<A Psalm of Asaph.>
1The mighty one, God the LORD, speaks and summons the earth from the rising of the sun to its setting.
2 Out of Zion, the perfection of beauty, God shines forth.
3 Our God comes and does not keep silence, before him is a devouring fire, and a mighty tempest all around him.
4 He calls to the heavens above and to the earth, that he may judge his people:
5 “Gather to me my faithful ones, who made a covenant with me by sacrifice!”
6 The heavens declare his righteousness, for God himself is judge. Selah
7 “Hear, O my people, and I will speak, O Israel, I will testify against you. I am God, your God.
8 Not for your sacrifices do I rebuke you; your burnt offerings are continually before me.
9 I will not accept a bull from your house, or goats from your folds.
10 For every wild animal of the forest is mine, the cattle on a thousand hills.
11 I know all the birds of the air, and all that moves in the field is mine.
12 “If I were hungry, I would not tell you, for the world and all that is in it is mine.
13 Do I eat the flesh of bulls, or drink the blood of goats?
14 Offer to God a sacrifice of thanksgiving, and pay your vows to the Most High.
15 Call on me in the day of trouble; I will deliver you, and you shall glorify me.”
16 But to the wicked God says: “What right have you to recite my statutes, or take my covenant on your lips?
17 For you hate discipline, and you cast my words behind you.
18 You make friends with a thief when you see one, and you keep company with adulterers.
19 “You give your mouth free rein for evil, and your tongue frames deceit.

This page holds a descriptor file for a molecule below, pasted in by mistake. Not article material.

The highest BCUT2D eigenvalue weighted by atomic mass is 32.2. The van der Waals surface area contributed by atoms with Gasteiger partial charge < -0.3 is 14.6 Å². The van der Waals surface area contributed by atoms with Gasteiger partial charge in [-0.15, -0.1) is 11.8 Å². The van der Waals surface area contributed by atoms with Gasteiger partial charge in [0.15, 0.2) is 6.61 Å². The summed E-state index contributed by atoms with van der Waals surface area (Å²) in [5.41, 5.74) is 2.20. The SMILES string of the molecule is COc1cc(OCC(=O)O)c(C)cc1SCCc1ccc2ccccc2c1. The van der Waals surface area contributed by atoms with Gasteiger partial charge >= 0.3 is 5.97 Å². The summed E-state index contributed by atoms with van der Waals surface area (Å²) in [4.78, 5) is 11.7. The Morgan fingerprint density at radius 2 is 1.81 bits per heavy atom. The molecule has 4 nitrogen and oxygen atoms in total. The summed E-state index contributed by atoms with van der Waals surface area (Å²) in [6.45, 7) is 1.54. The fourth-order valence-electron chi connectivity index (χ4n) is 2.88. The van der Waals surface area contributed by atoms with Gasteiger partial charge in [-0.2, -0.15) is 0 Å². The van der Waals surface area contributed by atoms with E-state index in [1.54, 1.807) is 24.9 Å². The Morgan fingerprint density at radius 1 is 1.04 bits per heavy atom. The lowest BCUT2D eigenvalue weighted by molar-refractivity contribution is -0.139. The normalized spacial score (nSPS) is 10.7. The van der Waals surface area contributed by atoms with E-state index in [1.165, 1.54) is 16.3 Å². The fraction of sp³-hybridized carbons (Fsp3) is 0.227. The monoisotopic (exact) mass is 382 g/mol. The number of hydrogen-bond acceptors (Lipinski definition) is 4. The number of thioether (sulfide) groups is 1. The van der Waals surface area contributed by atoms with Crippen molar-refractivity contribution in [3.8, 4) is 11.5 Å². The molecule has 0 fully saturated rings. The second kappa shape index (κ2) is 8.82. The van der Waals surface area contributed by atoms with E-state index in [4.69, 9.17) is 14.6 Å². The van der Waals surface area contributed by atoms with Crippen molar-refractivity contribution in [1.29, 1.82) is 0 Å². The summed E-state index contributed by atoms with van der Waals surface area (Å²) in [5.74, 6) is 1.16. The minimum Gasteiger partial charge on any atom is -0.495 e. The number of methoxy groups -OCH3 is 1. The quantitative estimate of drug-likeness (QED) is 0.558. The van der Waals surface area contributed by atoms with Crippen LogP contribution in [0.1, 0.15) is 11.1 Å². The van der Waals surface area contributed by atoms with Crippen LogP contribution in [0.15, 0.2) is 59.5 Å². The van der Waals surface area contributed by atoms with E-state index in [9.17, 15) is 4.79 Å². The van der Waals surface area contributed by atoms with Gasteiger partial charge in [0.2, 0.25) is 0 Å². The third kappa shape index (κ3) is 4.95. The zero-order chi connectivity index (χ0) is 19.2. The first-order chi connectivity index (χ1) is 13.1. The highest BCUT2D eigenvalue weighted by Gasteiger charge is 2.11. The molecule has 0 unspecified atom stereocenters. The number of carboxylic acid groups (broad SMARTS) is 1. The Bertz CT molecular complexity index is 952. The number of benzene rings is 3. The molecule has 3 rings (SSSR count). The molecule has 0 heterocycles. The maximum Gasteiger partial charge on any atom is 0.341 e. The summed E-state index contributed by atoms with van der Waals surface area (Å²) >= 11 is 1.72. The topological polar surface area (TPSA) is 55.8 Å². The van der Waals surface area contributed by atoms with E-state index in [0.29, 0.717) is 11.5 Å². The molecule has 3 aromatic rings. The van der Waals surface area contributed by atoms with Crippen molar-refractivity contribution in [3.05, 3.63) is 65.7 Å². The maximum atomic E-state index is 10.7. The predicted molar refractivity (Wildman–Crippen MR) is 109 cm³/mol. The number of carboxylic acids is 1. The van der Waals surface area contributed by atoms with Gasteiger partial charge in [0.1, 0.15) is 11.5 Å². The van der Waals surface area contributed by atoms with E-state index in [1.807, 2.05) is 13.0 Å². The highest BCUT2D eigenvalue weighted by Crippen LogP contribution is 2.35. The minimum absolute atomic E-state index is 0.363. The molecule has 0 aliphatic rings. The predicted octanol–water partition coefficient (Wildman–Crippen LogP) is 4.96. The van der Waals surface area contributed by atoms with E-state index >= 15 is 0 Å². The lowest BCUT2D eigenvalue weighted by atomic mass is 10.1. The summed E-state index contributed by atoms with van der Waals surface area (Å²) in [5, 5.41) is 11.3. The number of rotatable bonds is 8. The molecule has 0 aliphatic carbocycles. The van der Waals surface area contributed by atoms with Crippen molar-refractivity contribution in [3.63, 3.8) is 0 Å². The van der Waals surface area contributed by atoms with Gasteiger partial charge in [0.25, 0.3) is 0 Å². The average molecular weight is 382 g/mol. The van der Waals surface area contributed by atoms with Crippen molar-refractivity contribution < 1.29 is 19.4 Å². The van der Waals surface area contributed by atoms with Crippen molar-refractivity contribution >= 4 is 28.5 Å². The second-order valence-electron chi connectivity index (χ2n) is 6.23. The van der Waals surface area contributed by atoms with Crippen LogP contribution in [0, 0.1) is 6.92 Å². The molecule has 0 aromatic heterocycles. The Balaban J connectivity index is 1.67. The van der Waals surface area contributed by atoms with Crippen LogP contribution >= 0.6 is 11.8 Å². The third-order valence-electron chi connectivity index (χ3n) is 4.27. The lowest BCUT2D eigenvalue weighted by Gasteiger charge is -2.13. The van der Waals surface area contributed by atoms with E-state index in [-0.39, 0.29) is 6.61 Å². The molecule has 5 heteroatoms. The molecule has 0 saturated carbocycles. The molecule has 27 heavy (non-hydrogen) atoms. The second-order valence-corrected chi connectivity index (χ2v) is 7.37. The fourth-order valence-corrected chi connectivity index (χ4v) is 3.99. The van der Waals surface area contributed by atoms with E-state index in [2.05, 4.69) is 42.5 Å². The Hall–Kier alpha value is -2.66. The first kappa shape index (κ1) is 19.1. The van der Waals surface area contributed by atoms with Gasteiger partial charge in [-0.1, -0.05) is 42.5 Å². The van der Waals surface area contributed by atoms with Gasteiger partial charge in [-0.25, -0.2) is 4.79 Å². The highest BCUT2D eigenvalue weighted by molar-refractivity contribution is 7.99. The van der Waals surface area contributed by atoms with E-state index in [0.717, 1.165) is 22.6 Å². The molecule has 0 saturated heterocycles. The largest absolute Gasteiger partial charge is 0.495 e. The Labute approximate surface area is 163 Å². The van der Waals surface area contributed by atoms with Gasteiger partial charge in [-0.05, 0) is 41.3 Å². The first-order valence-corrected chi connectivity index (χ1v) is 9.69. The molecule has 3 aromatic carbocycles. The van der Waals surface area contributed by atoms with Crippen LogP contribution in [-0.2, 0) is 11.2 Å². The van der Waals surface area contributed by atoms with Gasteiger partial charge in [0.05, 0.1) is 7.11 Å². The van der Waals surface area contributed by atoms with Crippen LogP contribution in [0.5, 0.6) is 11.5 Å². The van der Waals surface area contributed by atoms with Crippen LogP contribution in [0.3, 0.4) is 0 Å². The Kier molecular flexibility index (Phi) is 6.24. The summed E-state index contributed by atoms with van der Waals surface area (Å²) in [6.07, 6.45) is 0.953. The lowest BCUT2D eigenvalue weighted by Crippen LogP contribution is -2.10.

20 You sit and speak against your kin; you slander your own mother’s child.
21 These things you have done and I have been silent; you thought that I was one just like yourself. But now I rebuke you, and lay the charge before you.
22 “Mark this, then, you who forget God, or I will tear you apart, and there will be no one to deliver.
23 Those who bring thanksgiving as their sacrifice honor me; to those who go the right way I will show the salvation of God.”
There is a lot of debate among scholars as to the original use of this psalm: whether it was a liturgy of covenant renewal or the words of a priest in a sermon but ultimately the original setting has faded far into the background and what remains is a psalm which lifts up a challenge to live one’s life according to the vision of God’s covenant. The book of Deuteronomy was a challenge for the people of God to live according to the covenant and commands of the God of Israel and the prophets frequently exhorted people to reorient their lives around the covenant. This Psalm, in concert with several of the prophets, places the worship of the LORD conducted in the temple in its proper perspective. The sacrificial and religious actions of the temple are not enough to appease the God of Israel, this God expects the people’s lives and their society to be ordered around God’s covenantal vision.
The psalm begins by preparing the hearer to listen to the words that God will speak through the speaker, most likely a priest addressing the community. Psalm 50 is the first psalm attributed to Asaph who is recorded as a Levitical singer in the time of King Solomon (2 Chronicles 11-13). Asaph begins by declaring the power and might of the LORD whose voice covers the breadth of the day, whose words are preceded by fire and a mighty tempest and calls on heaven and earth so that God may judge God’s people. While there are some thematic parallels to the speaking of God to Elijah at Mount Horeb where the great wind, earthquake and fire proceed the voice of God; this is not the voice of God which comes to Elijah in the sheer silence (1 Kings 19: 11-18) but instead this is the voice of God going out before the world to testify before not only God’s people but all of creation. The people of God are placed into a conversation which the whole world can overhear and judge them by as they are gathered in Zion to hear what God will speak.